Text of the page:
Canada’s IT security professionals are coming around to providing a more open IT scenario in the workplace that would allow employees to use their own devices and access social networks, according to a study released today.

Security administrators interviewed in cities across Canada say that taking a “yes” approach as an organization leads to better security than a “no” mindset, according to the 2013 Telus-Rotman IT Security Study. The philosophy being that when employees on turned down on a request to use their shiny new tablet for work, they just go ahead and do it anyway, circumventing company security policies. This ends up creating more risk for an organization.

Related Blog Post: BYOD is not just about mobile devices

But coupling a “yes” attitude to allowing personal devices behind the firewall must come with creating the right policies and educating workers, security professionals say. Otherwise you could find your company has happy, productive workers, but a breached security perimeter. Having a “no” policy coupled with education and awareness of why decisions are made can work for better security, the security pros agreed, but stifle a company’s potential for innovation.

social-blockingThe Telus-Rotman security study takes a qualitative approach this year, adding to previous years of quantitative data being collected. The idea that allowing employees more access to public cloud sites is proven in past year’s data. For example, firms that block social networking sites for security reasons actually saw more security incidents over a 12-month period, according to the 2011 study. Firms that blocked social network sites saw 10.3 incidents on average, compared to 7.2 incidents on average for firms that didn’t block social networking sites.

The study authors recommend organizations take the “yes” approach to security, allowing new technologies to be used in the most secure way possible without impeding on convenience too much.

Source: Telus-Rotman Security Study 2013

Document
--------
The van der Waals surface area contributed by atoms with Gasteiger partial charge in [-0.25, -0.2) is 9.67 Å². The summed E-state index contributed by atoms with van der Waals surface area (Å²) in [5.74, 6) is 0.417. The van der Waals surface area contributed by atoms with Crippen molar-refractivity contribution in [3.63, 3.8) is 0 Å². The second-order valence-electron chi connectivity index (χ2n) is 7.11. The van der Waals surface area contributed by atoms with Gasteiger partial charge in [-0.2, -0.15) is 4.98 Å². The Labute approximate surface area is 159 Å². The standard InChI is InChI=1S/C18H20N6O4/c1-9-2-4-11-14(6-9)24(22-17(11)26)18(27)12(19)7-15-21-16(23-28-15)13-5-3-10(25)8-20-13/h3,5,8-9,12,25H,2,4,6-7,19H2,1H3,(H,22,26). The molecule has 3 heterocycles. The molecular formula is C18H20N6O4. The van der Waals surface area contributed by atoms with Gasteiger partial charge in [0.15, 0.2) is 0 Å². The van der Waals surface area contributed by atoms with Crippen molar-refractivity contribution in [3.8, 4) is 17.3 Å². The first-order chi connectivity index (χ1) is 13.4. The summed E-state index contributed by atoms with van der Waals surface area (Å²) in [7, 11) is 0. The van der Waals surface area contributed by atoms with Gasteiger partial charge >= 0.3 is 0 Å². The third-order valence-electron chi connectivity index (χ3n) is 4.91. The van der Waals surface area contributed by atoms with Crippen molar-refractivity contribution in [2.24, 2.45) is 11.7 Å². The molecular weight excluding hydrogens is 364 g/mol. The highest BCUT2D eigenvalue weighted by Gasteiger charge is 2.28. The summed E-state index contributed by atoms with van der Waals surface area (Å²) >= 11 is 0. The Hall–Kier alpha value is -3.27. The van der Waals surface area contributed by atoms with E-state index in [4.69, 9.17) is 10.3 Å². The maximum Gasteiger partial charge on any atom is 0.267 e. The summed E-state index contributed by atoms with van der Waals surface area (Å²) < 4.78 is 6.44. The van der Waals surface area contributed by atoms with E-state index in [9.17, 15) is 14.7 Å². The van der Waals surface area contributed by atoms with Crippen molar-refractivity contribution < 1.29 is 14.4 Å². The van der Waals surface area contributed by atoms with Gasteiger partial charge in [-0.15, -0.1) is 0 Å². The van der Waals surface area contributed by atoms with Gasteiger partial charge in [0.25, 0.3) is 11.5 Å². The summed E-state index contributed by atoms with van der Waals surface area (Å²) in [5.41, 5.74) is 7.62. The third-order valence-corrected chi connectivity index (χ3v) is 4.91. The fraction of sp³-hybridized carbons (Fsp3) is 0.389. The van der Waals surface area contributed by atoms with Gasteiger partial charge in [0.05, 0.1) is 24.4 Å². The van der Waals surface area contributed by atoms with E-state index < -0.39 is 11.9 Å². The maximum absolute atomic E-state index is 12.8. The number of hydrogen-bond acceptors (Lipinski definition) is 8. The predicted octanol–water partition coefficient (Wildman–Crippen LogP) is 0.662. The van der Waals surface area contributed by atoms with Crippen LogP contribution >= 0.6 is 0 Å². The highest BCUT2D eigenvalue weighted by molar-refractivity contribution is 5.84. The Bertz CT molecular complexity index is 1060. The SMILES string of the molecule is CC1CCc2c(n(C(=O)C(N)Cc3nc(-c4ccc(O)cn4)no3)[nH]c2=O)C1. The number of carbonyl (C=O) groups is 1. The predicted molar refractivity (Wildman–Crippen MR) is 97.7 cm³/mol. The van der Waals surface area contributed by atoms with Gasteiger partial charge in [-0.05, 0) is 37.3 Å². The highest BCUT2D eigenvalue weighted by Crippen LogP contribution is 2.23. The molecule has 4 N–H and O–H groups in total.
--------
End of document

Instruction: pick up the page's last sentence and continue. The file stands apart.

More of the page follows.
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  • Robert Schmidt

    Please send this article to every IT department I have ever worked with. My 20 years of experience with IT departments has been abysmal. Without exception IT departments have been the departments of NO. They have traditionally been mandated to save money without any requirement to provide customer service. As a result they have become fiefdoms whose only real customer is themselves. So when a real customer comes to them with a request that doesn’t fit into the plan they have unilaterally defined for the company the answer is invariably NO, as it would cost more than $0 to do something different. I believe that if IT departments were tasked with providing building security their solution would be to lock everyone out or perhaps only let them get as far as the lobby for fear that they may do something catastrophic if given too much freedom. The notion that IT departments should caterer to the needs of their customers rather than satisfying their own desire for control is revolutionary and I hope it catches on. A man can dream…

  • This is a great article. It is so true, Think about high school kids, most do what they want, it is sort of the same.

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